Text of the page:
A possible explanation for the inconsistent results may be the differences in the measuring instruments used for fear of falling (e.g., the visual analogue scale for fear of falling, the modified Fall efficacy scale, the Activities-specific Balance Confidence Scale, and the Fall efficacy scale-International) and the differences between the types of intervention. Additionally, the classification of fear of falling can be divided into 3 groups: 1. Low fear of falling (FES-I score 16-19), 2. Moderate fear of falling (FES-I score 20-27), 3. High fear of falling (FES-I score 28-64). Participants in both groups in the present study had a low fear of falling scores at baseline (mean of FES-I score: 19.33 ± 2.58 for the exercise group and 18.29 ± 2.21 for the control group). Therefore, the lack of improvement in fear of falling could be explained by a floor effect in the FES-I scores. The current study did not find a significant difference in fear of falling score between groups after 16 weeks of the exercises programme; this could be due to the limited numbers of participants, thereby generating a type II error.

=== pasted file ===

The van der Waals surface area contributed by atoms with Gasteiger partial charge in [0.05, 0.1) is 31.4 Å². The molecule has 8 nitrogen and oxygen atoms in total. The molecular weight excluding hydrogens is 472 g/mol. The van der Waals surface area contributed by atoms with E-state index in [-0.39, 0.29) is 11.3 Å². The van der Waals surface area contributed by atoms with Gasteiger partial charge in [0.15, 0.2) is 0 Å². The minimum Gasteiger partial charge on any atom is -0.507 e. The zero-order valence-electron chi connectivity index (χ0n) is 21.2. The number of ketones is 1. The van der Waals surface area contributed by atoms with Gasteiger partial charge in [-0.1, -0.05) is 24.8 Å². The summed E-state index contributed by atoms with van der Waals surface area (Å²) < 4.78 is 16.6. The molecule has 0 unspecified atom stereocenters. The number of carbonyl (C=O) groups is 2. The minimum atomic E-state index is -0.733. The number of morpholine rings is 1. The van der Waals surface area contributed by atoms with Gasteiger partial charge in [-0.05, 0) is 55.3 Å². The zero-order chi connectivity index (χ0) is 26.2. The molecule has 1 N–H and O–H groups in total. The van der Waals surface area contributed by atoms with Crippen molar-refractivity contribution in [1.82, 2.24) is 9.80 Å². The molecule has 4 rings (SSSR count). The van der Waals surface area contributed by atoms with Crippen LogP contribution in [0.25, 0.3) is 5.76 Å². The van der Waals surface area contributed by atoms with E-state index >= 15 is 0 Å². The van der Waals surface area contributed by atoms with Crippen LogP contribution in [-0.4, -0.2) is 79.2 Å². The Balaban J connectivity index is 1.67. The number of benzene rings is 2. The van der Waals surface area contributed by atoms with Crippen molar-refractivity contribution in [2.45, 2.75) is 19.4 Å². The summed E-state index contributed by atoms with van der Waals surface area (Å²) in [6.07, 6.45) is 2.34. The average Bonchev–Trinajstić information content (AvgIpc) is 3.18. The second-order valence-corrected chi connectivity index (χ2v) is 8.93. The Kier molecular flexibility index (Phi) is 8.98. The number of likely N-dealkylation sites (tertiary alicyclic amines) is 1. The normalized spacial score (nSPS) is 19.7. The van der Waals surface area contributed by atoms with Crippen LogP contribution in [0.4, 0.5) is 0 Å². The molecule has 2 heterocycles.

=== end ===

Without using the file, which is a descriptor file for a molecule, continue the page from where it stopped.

Participants for both groups received an educational booklet. The educational booklet for the exercise group consisted of general knowledge of hyperkyphosis and good posture in standing and sitting positions together with a hyperkyphosis-specific exercise programme, whereas the educational booklet for the control group comprised only the general knowledge of hyperkyphosis and good posture in standing and sitting position. Participants in both groups reported consistently positive experiences regarding their satisfaction with the educational booklet, including a good impression, ease of understanding, usefulness, and of benefit in managing their self-care. Similar results were demonstrated by McGregor et al. [36], who explored participants’ points of view regarding the educational booklet after spinal surgery. The authors found that a number of participants commented that the educational booklet that had been given to them was easy to follow, the content was interesting and helpful, and they would recommend it to others. Nonetheless, the current study did not find any negative comments from participants, while participants in McGregor et al.’s [36] study reported a number of negative comments, such as the booklet having deficiencies because it lacked exercise details.